WESTPORT — Superintendent Thomas Scarice showed early support for a hybrid model of reopening, despite speaking to the importance of returning to full in-person learning if it can be done safely.

“I certainly am on record saying that I believe kids need this, but certainly not at the expense of the health, safety and welfare of our staff, our faculty, administrators, our support staff and obviously our children,” Scarice said at a school board meeting Monday. “We have to make a decision that’s in the best interest.”

The town faces a unique task with its two middle schools set to be combine for an early portion of the school year. Scarice said he struggled to see anything other than a hybrid model at the secondary level, and was open to revisiting the hybrid model at the elementary level.

“I would make a case that it’s a real challenge at the elementary level and we have to be open to different models there as much as, I will say it again, I think it’s so critical to have those kids there on a regular basis,” he said.

Scarice said final plans are expected to be released to the public by Aug. 15.

Last week, Gov. Ned Lamont said the state would not dictate how instruction will be offered, leaving local school districts to choose a model of their choice.

The state has also released metrics for district’s reopening plans based on a low, moderate, or high risk category. Less than 10 new COVID cases a week is considered low, 10 to 25 is considered moderate and favors a hybrid model, and more than 25 cases a week would push districts to favor a fully remote model.

Suzanne Levasseur, district supervisor of health services, said further guidance from the state involving how districts handle specific COVID cases also should be released within the week.

“It’s a well thought out document based on the CDC and it’s a lot of the things that we have been struggling with in putting together,” Levasseur said. “It’s going to be very concrete guidance.”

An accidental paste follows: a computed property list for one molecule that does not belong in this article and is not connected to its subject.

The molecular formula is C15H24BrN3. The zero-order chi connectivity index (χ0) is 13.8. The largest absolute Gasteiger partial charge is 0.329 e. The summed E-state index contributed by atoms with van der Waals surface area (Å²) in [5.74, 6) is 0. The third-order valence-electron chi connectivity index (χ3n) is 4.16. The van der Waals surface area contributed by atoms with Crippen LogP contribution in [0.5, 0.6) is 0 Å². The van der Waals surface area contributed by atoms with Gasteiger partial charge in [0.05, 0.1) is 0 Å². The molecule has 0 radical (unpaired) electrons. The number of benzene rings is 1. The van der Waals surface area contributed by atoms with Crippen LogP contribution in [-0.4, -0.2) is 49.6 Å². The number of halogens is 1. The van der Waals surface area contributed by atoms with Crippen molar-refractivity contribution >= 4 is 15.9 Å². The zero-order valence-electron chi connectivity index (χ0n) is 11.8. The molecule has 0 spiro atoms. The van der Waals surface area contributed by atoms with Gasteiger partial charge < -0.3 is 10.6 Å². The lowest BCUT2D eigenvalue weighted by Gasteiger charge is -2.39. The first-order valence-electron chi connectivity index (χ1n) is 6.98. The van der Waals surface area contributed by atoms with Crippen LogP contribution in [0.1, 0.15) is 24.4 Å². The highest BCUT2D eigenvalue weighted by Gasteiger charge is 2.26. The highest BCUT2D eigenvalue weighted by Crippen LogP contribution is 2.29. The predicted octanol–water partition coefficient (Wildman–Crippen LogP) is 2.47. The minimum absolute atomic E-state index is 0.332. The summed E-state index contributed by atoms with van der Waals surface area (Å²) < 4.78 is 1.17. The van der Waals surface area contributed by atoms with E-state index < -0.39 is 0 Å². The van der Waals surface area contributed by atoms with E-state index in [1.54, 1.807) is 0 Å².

The BOE also unanimously approved emergency purchasing power for Scarice and Elio Longo, the schools chief financial officer, for personal protective equipment in preparation for the fall. The decision authorizes up to $250,000 through September.

Scarice said he had more than 100 emails from parents that was relatively split, but had slightly more leaning towards being cautious.

“My point is not to count them and come up with a number,” he said. “My point is to illustrate this is going to be a very divisive issue.”

Scarice said it’s critically important at the leadership level to help nurture the culture of the school community as they continue to discuss reopening.

“There’s a lot of fear, as I’ve mentioned a couple of weeks ago, and this is going to be incredibly challenging,” he said. “We need to do our best to maintain our decision making pathways based on public health data and erring on the side of caution when we need to.”

He said it’s important to not forget the importance of children needing to be among their peers, with their teachers and building relationships.

“There are windows of time we have to capitalize and if we don’t, there are long-term effects, yet we are in a pandemic,” Scarice said. “How we do this as leaders of the community...It’s going to be critically important to nurture that culture going forward.”